(1926 - 2019)
Rafi Eitan was born in Kibbutz Ein Harod in 1926. He served in the IDF with the rank of captain. He earaned a BSE in Economics from the London School of Economics.
At age 12, Eitan joined the Haganah, forerunner of the IDF, from which he moved to the elite Palmach upon completion of high school in 1944. Through clandestine operations, he was to assist the illegal immigration of Jewish refugees from Europe, who were fleeing Nazism, into Palestine.
During the Israeli War of Independence (1948-49), Eitan served in army intelligence, and afterwards in the newly established Israeli secret service, the Mossad and later as Chief of Operations of the Shin Bet, the Israel Security Agency. In 1960, he was in charge of the Mossad operation that led to the capture of Adolf Eichmann. Eitan was also involved in the secret planning and implementation of the attack on the Iraqi Osirak nuclear reactor in June 1981.
Eitan was appointed as advisor on terrorism to Prime Minister Menachem Begin in 1978, and in 1981 was appointed to head the Bureau of Scientific Relations. In that capacity, Eitan assumed responsibility for and resigned over the Jonathan Pollard affair, and the Bureau was disbanded. From 1985 until 1993, he was head of the government-owned Israel Chemicals Ltd. After 1993, he became a businessman, noted for several large scale agricultural and construction ventures in Cuba.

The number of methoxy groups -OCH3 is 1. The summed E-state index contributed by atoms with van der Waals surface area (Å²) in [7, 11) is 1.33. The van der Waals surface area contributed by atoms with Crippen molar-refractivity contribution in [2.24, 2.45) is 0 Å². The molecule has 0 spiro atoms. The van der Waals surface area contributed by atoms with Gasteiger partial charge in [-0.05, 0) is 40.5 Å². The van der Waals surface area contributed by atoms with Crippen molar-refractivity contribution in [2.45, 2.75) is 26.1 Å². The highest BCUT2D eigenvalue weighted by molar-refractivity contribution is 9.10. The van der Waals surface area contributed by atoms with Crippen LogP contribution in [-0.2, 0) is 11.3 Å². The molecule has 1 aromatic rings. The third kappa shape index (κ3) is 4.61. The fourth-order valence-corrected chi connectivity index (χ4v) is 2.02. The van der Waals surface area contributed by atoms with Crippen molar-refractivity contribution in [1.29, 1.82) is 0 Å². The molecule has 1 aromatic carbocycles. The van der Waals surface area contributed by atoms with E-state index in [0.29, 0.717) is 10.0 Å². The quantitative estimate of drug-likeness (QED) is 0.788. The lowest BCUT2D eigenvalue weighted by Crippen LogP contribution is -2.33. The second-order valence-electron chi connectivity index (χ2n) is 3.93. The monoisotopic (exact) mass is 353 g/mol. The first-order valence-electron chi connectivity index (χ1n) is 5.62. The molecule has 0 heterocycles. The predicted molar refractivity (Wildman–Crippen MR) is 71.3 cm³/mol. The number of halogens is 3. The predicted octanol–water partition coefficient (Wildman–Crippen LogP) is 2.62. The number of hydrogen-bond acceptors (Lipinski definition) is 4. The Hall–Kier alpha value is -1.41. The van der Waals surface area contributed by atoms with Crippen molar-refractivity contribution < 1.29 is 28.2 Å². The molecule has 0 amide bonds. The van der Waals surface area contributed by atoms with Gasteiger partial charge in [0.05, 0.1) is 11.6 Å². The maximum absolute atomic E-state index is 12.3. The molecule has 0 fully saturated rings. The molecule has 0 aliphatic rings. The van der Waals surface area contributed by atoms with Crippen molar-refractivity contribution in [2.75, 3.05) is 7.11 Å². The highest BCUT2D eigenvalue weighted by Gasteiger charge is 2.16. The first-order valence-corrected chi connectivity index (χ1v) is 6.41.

Eitan was elected to the Knesset in March 2006 as head of the Gil Pensioners Party. In May 2006 he was Minister, responsible for pensioners. Eitan lost his seat in 2009.
He was married and the father of three.
Sources: Israeli Ministry of Foreign Affairs;
Ammar Awad, “Rafi Eitan, Israeli Spymaster Who Caught Eichmann, Is Dead at 92,” New York Times, (March 23, 2019).